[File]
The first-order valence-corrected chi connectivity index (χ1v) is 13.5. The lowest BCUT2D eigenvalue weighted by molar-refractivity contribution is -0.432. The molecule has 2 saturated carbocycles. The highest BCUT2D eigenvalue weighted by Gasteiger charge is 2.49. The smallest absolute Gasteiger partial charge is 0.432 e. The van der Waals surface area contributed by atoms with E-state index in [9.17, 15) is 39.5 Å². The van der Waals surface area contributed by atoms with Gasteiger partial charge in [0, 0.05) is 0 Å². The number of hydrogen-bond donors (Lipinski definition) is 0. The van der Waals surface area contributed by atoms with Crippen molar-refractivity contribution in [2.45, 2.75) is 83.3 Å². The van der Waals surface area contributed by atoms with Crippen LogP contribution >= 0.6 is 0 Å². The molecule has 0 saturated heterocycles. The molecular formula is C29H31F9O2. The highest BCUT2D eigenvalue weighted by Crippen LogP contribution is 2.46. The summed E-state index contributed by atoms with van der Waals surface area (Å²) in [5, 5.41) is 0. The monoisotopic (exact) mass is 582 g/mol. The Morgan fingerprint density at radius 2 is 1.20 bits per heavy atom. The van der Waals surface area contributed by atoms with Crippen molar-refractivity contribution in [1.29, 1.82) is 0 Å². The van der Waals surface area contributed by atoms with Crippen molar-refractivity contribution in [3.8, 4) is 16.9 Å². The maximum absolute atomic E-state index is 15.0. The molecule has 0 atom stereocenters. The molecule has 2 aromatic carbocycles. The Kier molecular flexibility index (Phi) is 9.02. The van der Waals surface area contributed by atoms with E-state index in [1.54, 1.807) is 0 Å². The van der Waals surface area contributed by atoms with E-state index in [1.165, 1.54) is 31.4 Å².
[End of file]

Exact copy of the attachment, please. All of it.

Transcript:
The first-order valence-corrected chi connectivity index (χ1v) is 13.5. The lowest BCUT2D eigenvalue weighted by molar-refractivity contribution is -0.432. The molecule has 2 saturated carbocycles. The highest BCUT2D eigenvalue weighted by Gasteiger charge is 2.49. The smallest absolute Gasteiger partial charge is 0.432 e. The van der Waals surface area contributed by atoms with E-state index in [9.17, 15) is 39.5 Å². The van der Waals surface area contributed by atoms with Gasteiger partial charge in [0, 0.05) is 0 Å². The number of hydrogen-bond donors (Lipinski definition) is 0. The van der Waals surface area contributed by atoms with Crippen molar-refractivity contribution in [2.45, 2.75) is 83.3 Å². The van der Waals surface area contributed by atoms with Crippen LogP contribution >= 0.6 is 0 Å². The molecule has 0 saturated heterocycles. The molecular formula is C29H31F9O2. The highest BCUT2D eigenvalue weighted by Crippen LogP contribution is 2.46. The summed E-state index contributed by atoms with van der Waals surface area (Å²) in [5, 5.41) is 0. The monoisotopic (exact) mass is 582 g/mol. The Morgan fingerprint density at radius 2 is 1.20 bits per heavy atom. The van der Waals surface area contributed by atoms with Crippen molar-refractivity contribution in [1.29, 1.82) is 0 Å². The van der Waals surface area contributed by atoms with Crippen molar-refractivity contribution in [3.8, 4) is 16.9 Å². The maximum absolute atomic E-state index is 15.0. The molecule has 0 atom stereocenters. The molecule has 2 aromatic carbocycles. The Kier molecular flexibility index (Phi) is 9.02. The van der Waals surface area contributed by atoms with E-state index in [1.54, 1.807) is 0 Å². The van der Waals surface area contributed by atoms with E-state index in [1.165, 1.54) is 31.4 Å².